Those who, like yours truly, cling to the band for echoes of the Fire-era E6 in pursuit of further elaboration on Valentine’s three favorite subjects–fire, nuclear war, and gay bars–are treated instead to an evolving aesthetic that’s shocking in its self-importance, given the band’s devotion to self-deprecating absurdity. “When you have a couple hits, people automatically assume that just because you have one song, you can’t write any other sort of song,” Valentine whined in another interview last fall, “Like clearly, based on hearing ‘Danger! High Voltage,’ this band is not capable of doing anything but ‘High Voltage.’ Like right out of the gate. ‘Based on this one song, this band will never, ever have another song besides this song.'” Boo-hoo.

There comes a time when every self-confessed “bar-band”–as Valentine himself describes his crew–must decide whether they will continue to be who they are or become “artists.” As so many bands who’ve gone the “artist” route in the past have proven–The Red Hot Chili Peppers come to mind–it might make you more popular at the local wheat-grass bar, but it isn’t worth a drink of water on the dance floor.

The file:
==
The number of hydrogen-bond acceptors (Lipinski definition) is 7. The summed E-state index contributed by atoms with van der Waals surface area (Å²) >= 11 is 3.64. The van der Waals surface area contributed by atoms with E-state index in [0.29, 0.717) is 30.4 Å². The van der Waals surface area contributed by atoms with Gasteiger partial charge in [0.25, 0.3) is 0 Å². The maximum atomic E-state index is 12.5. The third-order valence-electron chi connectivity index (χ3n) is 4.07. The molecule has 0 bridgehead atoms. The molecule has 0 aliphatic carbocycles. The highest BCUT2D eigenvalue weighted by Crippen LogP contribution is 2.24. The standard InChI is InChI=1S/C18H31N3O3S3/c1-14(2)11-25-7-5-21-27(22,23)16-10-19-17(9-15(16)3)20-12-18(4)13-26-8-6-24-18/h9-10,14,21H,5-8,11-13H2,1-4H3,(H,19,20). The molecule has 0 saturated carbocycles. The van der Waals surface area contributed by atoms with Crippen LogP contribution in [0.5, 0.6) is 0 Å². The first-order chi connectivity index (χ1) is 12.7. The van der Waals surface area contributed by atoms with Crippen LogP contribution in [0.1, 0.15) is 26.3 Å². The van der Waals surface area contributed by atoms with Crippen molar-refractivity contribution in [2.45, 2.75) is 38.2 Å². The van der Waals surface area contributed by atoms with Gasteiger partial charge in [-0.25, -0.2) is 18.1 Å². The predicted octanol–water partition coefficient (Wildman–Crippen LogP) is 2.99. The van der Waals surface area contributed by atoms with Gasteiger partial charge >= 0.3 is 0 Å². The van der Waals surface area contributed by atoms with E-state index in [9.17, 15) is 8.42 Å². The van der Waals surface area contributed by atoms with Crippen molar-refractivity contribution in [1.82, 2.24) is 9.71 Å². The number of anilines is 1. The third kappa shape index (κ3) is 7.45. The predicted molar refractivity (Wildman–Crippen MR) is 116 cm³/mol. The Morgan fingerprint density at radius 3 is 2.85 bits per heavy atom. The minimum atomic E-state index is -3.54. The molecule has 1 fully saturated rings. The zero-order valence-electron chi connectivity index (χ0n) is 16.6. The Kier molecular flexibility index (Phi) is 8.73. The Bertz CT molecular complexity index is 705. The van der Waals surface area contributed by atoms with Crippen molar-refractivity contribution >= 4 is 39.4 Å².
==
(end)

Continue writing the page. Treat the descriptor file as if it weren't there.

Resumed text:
Few acts are capable of delivering the narcotic and unthinking thrill of rock and roll with more abandon or abundance than E6. There is nothing shallow about looking to them for something other than the sober lectures of a Billy Brag album. Sometimes it’s OK for a band to have fun and for fans to go looking for it; but with each increasing album and interview, it sounds like the same guys who waged “nuclear war on the dance floor” in 2003 are more likely to wage war on their fans in 2008.